SERVING THE GAME
USGA, ASGCA Select Six Sites for Pro-Bono Evaluations April 26, 2016 | Far Hills, N.J.

Six facilities will receive pro-bono consultations this year from a USGA agronomist and ASGCA architect as part of a partnership. (USGA/Darren Carroll)

The United States Golf Association and the American Society of Golf Course Architects Foundation have jointly selected six publicly accessible golf facilities to receive pro-bono consulting visits this year from USGA agronomists and ASGCA-member architects. The partnership, which was launched in December 2015, harnesses the collective expertise of each organization to provide innovative, viable solutions and foster greater golfer enjoyment at each property.

Through the USGA-ASGCA Site Evaluation Program, the agronomists and architects will make recommendations to address the facilities’ needs, improve the playing quality of their courses, enhance the golf experience for their customers and strengthen their connections to their local communities.

The facilities selected are:

·    Carolina Springs Golf Club (Fountain Inn, S.C.)
·    Connecticut National Golf Club (Putnam, Conn.)
·    Carey Park Golf Course (Hutchinson, Kan.)
·    EdgeBrook Golf Course (Brookings, S.D.)
·    Point University Golf Club (Lanett, Ala.)
·    Simsbury Farms Golf Course (West Simsbury, Conn.)

“Our mission is to create community through people, parks, programs and golf,” said Dan Brettschneider, parks, recreation & forestry director for Brookings, S.D., which owns and operates EdgeBrook, the city’s only public golf facility and one of the six courses selected. “As a municipal course, this sort of assistance is a kind of luxury for us, and the report will be an important part of an advocacy program to communicate with the residents and city leaders. We need a road map to make our course better and attract more players, and the USGA and ASGCA add so much credibility and expertise with their recommendations.”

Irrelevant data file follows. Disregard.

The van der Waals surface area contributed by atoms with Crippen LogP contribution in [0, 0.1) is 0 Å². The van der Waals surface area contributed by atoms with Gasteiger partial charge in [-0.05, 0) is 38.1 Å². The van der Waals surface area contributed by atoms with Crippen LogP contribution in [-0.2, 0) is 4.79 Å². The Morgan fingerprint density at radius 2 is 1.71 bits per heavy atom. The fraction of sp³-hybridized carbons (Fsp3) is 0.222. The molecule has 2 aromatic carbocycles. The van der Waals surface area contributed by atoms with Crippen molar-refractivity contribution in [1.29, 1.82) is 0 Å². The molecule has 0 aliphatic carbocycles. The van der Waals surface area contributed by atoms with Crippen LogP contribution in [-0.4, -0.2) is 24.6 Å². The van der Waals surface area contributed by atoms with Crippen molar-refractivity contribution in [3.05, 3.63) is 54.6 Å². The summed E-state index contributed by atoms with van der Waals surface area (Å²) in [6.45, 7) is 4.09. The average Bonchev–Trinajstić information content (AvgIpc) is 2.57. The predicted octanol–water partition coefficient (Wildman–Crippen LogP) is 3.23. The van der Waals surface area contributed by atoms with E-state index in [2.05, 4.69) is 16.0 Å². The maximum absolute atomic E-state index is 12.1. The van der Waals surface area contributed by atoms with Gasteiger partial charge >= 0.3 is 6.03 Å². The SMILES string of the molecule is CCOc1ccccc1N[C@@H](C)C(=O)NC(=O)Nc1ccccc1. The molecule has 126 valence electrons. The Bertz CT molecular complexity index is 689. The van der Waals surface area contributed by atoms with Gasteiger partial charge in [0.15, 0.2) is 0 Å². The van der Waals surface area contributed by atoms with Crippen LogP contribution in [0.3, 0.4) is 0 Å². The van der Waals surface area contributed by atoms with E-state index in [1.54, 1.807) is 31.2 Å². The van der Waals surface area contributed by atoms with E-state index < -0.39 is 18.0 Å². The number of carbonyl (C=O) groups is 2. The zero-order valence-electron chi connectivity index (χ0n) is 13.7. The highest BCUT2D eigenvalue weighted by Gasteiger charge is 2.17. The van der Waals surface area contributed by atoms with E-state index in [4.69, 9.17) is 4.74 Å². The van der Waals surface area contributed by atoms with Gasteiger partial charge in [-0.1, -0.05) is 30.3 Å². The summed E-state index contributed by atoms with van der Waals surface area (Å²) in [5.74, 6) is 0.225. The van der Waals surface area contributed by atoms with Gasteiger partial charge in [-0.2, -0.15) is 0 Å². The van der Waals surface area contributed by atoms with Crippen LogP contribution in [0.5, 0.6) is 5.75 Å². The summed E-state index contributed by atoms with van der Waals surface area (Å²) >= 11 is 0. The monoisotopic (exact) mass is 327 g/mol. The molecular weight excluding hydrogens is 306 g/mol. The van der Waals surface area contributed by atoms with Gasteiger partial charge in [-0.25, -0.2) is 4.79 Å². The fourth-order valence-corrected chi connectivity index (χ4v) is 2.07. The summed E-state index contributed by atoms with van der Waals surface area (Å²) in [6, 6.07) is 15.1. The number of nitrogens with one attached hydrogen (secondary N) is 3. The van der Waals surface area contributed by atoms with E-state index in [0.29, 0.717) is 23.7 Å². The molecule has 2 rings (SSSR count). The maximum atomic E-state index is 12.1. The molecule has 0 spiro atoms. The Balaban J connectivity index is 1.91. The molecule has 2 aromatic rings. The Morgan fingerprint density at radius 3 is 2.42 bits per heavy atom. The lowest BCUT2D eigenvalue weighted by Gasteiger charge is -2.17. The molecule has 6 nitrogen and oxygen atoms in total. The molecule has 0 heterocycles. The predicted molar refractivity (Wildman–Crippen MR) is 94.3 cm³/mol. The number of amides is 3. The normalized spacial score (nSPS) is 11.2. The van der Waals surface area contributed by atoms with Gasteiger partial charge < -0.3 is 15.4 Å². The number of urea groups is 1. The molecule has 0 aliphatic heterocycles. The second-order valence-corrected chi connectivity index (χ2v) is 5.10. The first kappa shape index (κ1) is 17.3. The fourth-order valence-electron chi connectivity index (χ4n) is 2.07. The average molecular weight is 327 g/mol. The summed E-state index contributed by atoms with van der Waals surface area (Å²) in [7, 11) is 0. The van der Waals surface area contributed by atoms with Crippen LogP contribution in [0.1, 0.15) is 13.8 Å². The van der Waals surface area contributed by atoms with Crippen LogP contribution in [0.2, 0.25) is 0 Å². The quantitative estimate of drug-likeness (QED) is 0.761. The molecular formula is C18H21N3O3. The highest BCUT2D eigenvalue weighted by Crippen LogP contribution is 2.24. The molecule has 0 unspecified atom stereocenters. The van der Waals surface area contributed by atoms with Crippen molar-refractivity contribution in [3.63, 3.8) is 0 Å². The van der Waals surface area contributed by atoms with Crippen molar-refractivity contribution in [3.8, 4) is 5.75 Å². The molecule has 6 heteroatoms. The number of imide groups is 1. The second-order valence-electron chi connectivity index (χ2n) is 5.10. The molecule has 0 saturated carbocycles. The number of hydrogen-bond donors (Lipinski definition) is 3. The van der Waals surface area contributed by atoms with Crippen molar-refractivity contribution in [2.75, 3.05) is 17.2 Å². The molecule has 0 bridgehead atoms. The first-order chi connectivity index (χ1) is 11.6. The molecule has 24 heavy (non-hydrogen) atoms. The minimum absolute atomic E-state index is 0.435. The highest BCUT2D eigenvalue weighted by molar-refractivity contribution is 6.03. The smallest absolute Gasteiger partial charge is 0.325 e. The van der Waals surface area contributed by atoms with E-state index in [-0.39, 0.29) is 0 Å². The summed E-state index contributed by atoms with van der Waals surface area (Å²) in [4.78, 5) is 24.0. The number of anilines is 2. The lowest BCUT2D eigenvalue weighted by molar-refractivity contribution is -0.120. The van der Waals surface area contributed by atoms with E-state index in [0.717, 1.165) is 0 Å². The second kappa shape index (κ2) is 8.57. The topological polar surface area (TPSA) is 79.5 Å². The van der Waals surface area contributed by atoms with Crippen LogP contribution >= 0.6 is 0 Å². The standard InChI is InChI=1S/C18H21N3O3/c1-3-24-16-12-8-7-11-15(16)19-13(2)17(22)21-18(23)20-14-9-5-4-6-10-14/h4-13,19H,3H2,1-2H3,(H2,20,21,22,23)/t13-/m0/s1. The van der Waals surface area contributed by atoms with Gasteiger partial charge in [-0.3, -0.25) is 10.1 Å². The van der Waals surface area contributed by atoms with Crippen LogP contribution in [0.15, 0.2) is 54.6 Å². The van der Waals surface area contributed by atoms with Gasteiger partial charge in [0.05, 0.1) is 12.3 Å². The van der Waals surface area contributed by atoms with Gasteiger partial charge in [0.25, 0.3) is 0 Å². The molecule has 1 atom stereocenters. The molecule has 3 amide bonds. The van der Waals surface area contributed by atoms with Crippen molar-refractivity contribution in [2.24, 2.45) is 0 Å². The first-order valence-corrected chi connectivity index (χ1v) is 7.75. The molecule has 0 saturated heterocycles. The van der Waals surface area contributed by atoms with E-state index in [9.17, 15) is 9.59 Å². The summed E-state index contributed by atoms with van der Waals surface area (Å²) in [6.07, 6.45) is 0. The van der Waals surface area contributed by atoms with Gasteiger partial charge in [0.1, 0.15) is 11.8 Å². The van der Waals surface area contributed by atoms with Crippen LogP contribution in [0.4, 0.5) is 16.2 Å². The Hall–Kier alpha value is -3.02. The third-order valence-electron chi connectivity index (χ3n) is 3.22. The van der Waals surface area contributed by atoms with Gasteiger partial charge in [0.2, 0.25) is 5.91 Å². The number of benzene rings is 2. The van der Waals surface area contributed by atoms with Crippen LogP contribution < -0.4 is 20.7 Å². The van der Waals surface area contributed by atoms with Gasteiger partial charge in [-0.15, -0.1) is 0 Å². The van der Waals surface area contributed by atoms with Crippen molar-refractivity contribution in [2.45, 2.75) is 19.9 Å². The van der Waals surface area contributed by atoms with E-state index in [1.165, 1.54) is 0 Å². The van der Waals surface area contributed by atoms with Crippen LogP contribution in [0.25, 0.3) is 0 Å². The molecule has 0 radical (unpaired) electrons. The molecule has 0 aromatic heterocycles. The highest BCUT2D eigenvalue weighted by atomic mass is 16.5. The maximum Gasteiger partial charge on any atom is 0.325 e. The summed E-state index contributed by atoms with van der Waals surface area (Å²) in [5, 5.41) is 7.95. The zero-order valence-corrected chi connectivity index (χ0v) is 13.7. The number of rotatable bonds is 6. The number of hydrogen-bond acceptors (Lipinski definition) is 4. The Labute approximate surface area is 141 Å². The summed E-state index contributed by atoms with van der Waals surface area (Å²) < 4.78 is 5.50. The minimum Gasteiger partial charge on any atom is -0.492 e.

Some of the priorities for these facilities include improving the turf quality of greens, determining the best locations for forward tees and creating a more welcoming experience for golfers. The recommendations will range from quick solutions that require few resources to long-term plans that will require more time, money and support to implement. The six courses join Canal Shores Golf Course, in Evanston, Ill., the first course selected for the program at its launch last year.

“An important mission for the USGA is to strengthen the future of golf by providing solutions for golf facilities, and we are excited to provide direct assistance to these courses,” said Mike Davis, executive director/CEO of the USGA. “Additionally, the lessons learned from this unique collaboration with the ASGCA have the potential to impact many more facilities around the world.”

Nearly 30 facilities have applied since the launch of the USGA-ASGCA Site Evaluation Program in early December.

“We were pleased by the number of strong candidates that were interested in this new program,” said John LaFoy, president of the ASGCA Foundation. “Our members are proud to share their expertise with these six facilities and we hope that our joint efforts with USGA agronomists will have a real and lasting impact.”

The USGA and ASGCA Foundation will accept more applications later this year, and interested facility owners, operators and managers can go to asgca.org for more information. Inquiries about the program can be directed to Hunki Yun of the USGA (hyun@usga.org) or Aileen Smith of the ASGCA Foundation (aileen@asgca.org).

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